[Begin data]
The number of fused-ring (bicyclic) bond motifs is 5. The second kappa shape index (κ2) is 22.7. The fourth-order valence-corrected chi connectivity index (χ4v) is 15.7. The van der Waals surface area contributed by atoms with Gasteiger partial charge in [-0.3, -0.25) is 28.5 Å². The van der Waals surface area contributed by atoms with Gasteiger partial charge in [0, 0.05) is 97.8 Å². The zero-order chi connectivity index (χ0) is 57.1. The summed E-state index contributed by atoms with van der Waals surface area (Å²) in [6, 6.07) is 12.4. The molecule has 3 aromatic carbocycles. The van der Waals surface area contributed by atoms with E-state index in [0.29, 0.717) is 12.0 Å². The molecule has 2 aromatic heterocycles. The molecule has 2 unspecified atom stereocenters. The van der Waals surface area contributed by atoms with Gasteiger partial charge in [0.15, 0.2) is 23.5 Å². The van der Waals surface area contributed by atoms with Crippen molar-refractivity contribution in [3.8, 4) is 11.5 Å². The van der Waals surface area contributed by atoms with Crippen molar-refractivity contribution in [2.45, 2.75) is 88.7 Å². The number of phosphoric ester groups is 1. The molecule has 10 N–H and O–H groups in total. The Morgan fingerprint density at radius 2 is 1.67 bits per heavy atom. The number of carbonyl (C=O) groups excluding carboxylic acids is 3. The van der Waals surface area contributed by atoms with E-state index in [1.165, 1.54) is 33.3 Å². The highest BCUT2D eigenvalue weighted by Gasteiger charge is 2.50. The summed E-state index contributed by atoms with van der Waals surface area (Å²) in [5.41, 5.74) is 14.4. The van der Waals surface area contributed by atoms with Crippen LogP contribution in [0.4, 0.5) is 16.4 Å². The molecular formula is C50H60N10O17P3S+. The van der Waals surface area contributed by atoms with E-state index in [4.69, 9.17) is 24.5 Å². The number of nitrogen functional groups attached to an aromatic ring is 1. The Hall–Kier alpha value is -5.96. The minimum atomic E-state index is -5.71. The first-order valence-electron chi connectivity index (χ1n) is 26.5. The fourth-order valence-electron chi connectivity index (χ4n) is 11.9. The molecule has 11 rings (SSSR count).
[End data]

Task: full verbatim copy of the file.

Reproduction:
The number of fused-ring (bicyclic) bond motifs is 5. The second kappa shape index (κ2) is 22.7. The fourth-order valence-corrected chi connectivity index (χ4v) is 15.7. The van der Waals surface area contributed by atoms with Gasteiger partial charge in [-0.3, -0.25) is 28.5 Å². The van der Waals surface area contributed by atoms with Gasteiger partial charge in [0, 0.05) is 97.8 Å². The zero-order chi connectivity index (χ0) is 57.1. The summed E-state index contributed by atoms with van der Waals surface area (Å²) in [6, 6.07) is 12.4. The molecule has 3 aromatic carbocycles. The van der Waals surface area contributed by atoms with E-state index in [0.29, 0.717) is 12.0 Å². The molecule has 2 aromatic heterocycles. The molecule has 2 unspecified atom stereocenters. The van der Waals surface area contributed by atoms with Gasteiger partial charge in [0.15, 0.2) is 23.5 Å². The van der Waals surface area contributed by atoms with Crippen molar-refractivity contribution in [3.8, 4) is 11.5 Å². The van der Waals surface area contributed by atoms with Crippen molar-refractivity contribution in [2.45, 2.75) is 88.7 Å². The number of phosphoric ester groups is 1. The molecule has 10 N–H and O–H groups in total. The Morgan fingerprint density at radius 2 is 1.67 bits per heavy atom. The number of carbonyl (C=O) groups excluding carboxylic acids is 3. The van der Waals surface area contributed by atoms with E-state index in [1.165, 1.54) is 33.3 Å². The highest BCUT2D eigenvalue weighted by Gasteiger charge is 2.50. The summed E-state index contributed by atoms with van der Waals surface area (Å²) in [5.41, 5.74) is 14.4. The van der Waals surface area contributed by atoms with Crippen LogP contribution in [0.4, 0.5) is 16.4 Å². The molecular formula is C50H60N10O17P3S+. The van der Waals surface area contributed by atoms with E-state index in [4.69, 9.17) is 24.5 Å². The number of nitrogen functional groups attached to an aromatic ring is 1. The Hall–Kier alpha value is -5.96. The minimum atomic E-state index is -5.71. The first-order valence-electron chi connectivity index (χ1n) is 26.5. The fourth-order valence-electron chi connectivity index (χ4n) is 11.9. The molecule has 11 rings (SSSR count).